Here are the details of my experiences with the replacement of my 2005 Land Rover Discovery 3 turbo. These would apply equally well to a Discovery 4 or Range Rover Sport.  If you are unfortunate enough to be having turbo problems with your vehicle, I hope that this might make it all a little less stressful and expensive.

If you are handy with a spanner and don’t mind having a go, then I would say that the replacement of the turbo is well within the range of a DIY mechanic like me. 

Before you start, consider that your vehicle will be off the road for at least a week, so be prepared.

It is essential to spend the time to jack up all four wheels off the ground and support the vehicle with suitable blocks and/or axle stands.  Make sure it is safe and secure on level ground and that you have enough space to work from underneath.  Ensure that the battery is disconnected before jacking up.

Symptoms of a Turbo Problem


Upon acceleration the car will suddenly drop in power and you will have limited power available, also referred to as “limp mode”.  This can be intermittent . Sometimes this can be reset by switching the engine off and on again.

If you think you have a turbo problem, the first, most economical “fix” you can try is to see if the turbo actuator has become stuck. Here is a link to a video on how to free your turbo actuator.

If the turbo actuator has become faulty, you will need to replace the entire turbo as it would appear that the actuator part is not available separately.

In this video I show you how I changed the turbo on my Land Rover Discovery 3, without the aid of a car ramp, and without the need to remove the car body.

Items Required for the Job


Below I list all the items that I have used and recommend, with links to find them for your convenience.  There are also one or two that I would absolutely purchase beforehand should I ever need to do it again, for example the under car creeper in place of the cut down dining chair!!  (Disclaimer – If you purchase through one of my links, I may receive a tiny commission.  Rest assured this won’t cost you a penny more, but will go a small way to help me to maintain and update this site, for which I would be hugely appreciative.)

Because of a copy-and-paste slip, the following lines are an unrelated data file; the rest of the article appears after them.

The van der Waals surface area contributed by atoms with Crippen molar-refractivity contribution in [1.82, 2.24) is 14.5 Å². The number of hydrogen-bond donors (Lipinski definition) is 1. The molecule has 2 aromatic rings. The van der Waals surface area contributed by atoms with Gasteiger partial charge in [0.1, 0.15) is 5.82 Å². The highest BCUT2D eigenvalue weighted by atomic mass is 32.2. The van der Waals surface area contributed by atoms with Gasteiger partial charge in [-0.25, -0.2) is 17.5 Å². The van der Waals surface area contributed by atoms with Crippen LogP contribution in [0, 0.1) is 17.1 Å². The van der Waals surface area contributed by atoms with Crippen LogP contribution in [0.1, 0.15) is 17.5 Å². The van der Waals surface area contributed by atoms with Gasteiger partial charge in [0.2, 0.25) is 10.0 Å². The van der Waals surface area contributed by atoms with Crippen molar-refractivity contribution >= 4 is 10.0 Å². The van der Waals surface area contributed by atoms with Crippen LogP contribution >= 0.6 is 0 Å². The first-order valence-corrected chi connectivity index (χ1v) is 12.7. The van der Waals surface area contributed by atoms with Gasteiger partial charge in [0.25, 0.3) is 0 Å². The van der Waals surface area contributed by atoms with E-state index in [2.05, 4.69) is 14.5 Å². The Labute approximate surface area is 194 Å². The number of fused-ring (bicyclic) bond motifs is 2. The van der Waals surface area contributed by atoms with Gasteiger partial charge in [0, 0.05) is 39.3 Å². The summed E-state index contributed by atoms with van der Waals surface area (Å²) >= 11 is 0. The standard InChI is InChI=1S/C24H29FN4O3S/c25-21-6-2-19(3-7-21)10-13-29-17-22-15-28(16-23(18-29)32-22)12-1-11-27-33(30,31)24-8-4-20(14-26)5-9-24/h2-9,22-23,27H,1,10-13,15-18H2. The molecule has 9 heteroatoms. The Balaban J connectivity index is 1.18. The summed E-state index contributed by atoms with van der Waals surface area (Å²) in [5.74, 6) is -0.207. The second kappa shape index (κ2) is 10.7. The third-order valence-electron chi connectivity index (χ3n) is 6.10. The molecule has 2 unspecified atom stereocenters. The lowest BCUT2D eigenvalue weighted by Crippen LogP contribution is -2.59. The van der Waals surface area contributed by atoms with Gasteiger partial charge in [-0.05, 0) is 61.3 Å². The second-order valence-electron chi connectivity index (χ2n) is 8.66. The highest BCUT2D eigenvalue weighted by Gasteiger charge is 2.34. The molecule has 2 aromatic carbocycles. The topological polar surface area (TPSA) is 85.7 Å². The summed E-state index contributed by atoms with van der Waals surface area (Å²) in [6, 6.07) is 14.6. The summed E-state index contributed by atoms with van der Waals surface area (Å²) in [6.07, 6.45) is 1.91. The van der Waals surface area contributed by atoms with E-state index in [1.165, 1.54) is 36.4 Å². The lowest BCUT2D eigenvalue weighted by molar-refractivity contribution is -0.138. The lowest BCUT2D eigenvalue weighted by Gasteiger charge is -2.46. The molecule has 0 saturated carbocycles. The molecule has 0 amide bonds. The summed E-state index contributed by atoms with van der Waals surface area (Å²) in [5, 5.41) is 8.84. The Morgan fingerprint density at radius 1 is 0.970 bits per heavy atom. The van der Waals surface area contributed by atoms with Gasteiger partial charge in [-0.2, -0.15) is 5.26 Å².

If you are interested in any of the items I have used or recommend, simply click on the links below to view the products.

Ratchet Jack Axle Stands

Under Car Mechanics Creeper

3 Tonne Trolley Jack

LED Torch Inspection Lamp

Mechanics Tool 90 Piece Set

Vinyl Gloves

Owners Workshop Manual


The Turbo


The genuine Land Rover part is priced at over £2,000.  The replacement turbo I used was a Borg Warner part priced at around £800.  I found the most competitive price on Ebay.  I can recommend the Borg Warner.  It is a name I trust and after 4 years I have had no issues with the part.  Remember that the turbo has sensors that are connected to the engine ECU and a poor quality part may, or may not, work correctly. Knowing the amount of work required to replace the unit, I don’t think it’s worth the risk gambling with a cheaper part.

This turbo is suitable for:

  • Discovery 3: All model years 2.7TdV6 Diesel
  • Discovery 4: All model years 2.7 TdV6 Diesel
  • Range Rover Sport: All model years 2.7 TdV6 Diesel


Click on the links below to view the items I have used: 

Borg Warner Turbo (part no. LR021042)

Turbo Charger Mounting Gasket Kit



Quick Overview of the Project


Jack up the car and ensure that it is safe.

Remove the front wishbone.

Remove the front prop shaft and cross member that supports the gear box.

Remove the heat shields to provide access to the turbo.

Remove the 3 bolts on the exhaust.

Remove the exhaust and the catalytic converter.

Remove the 2 studs at the top of the turbo. I used a homemade tool (13mm ring spanner welded to a socket).

Remove the bracket of the turbo. i used a homemade tool (pipe wrench welded to a socket).

Lower off the oil pipe by removing two torque head screws.

Remove the turbo.

Replace with new turbo and reconnect everything.


More details can be found in the Haynes Workshop Manual


Safety Disclaimer

Please do take all possible precautions whilst performing these repairs and replacements. Working under a car can be very dangerous.  These videos and notes are merely a representation of my experience carrying out the job and I cannot be held responsible for any injury or damage howsoever caused.




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